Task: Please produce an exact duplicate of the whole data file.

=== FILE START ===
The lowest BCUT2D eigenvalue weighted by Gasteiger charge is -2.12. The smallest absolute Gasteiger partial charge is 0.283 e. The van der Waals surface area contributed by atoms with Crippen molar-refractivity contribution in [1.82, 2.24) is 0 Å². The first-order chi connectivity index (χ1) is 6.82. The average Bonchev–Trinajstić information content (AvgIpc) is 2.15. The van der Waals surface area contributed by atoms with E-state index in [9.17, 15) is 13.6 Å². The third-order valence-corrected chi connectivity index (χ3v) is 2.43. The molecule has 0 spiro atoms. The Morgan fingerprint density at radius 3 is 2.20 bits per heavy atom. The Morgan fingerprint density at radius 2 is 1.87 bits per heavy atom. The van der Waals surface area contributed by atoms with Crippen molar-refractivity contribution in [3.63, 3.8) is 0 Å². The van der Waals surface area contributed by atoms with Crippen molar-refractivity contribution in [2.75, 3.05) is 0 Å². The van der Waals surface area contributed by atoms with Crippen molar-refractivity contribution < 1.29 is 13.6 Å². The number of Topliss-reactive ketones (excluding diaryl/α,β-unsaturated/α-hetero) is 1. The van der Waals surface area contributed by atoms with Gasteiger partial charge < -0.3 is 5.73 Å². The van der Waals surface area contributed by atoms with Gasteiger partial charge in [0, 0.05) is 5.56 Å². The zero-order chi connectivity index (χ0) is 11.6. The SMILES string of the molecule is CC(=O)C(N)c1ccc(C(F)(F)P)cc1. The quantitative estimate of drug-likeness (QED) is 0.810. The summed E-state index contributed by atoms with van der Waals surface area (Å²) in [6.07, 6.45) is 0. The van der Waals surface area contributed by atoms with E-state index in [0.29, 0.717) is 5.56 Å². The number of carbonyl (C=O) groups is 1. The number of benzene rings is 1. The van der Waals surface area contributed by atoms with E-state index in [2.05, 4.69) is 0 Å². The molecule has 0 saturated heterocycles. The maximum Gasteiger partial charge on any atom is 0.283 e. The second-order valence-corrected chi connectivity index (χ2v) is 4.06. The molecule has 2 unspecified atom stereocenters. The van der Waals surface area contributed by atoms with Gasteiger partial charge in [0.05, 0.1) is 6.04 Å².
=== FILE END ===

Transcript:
The lowest BCUT2D eigenvalue weighted by Gasteiger charge is -2.12. The smallest absolute Gasteiger partial charge is 0.283 e. The van der Waals surface area contributed by atoms with Crippen molar-refractivity contribution in [1.82, 2.24) is 0 Å². The first-order chi connectivity index (χ1) is 6.82. The average Bonchev–Trinajstić information content (AvgIpc) is 2.15. The van der Waals surface area contributed by atoms with E-state index in [9.17, 15) is 13.6 Å². The third-order valence-corrected chi connectivity index (χ3v) is 2.43. The molecule has 0 spiro atoms. The Morgan fingerprint density at radius 3 is 2.20 bits per heavy atom. The Morgan fingerprint density at radius 2 is 1.87 bits per heavy atom. The van der Waals surface area contributed by atoms with Crippen molar-refractivity contribution in [3.63, 3.8) is 0 Å². The van der Waals surface area contributed by atoms with Crippen molar-refractivity contribution in [2.75, 3.05) is 0 Å². The van der Waals surface area contributed by atoms with Crippen molar-refractivity contribution < 1.29 is 13.6 Å². The number of Topliss-reactive ketones (excluding diaryl/α,β-unsaturated/α-hetero) is 1. The van der Waals surface area contributed by atoms with Gasteiger partial charge < -0.3 is 5.73 Å². The van der Waals surface area contributed by atoms with Gasteiger partial charge in [0, 0.05) is 5.56 Å². The zero-order chi connectivity index (χ0) is 11.6. The SMILES string of the molecule is CC(=O)C(N)c1ccc(C(F)(F)P)cc1. The quantitative estimate of drug-likeness (QED) is 0.810. The summed E-state index contributed by atoms with van der Waals surface area (Å²) in [6.07, 6.45) is 0. The van der Waals surface area contributed by atoms with E-state index in [0.29, 0.717) is 5.56 Å². The number of carbonyl (C=O) groups is 1. The number of benzene rings is 1. The van der Waals surface area contributed by atoms with E-state index in [2.05, 4.69) is 0 Å². The molecule has 0 saturated heterocycles. The maximum Gasteiger partial charge on any atom is 0.283 e. The second-order valence-corrected chi connectivity index (χ2v) is 4.06. The molecule has 2 unspecified atom stereocenters. The van der Waals surface area contributed by atoms with Gasteiger partial charge in [0.05, 0.1) is 6.04 Å².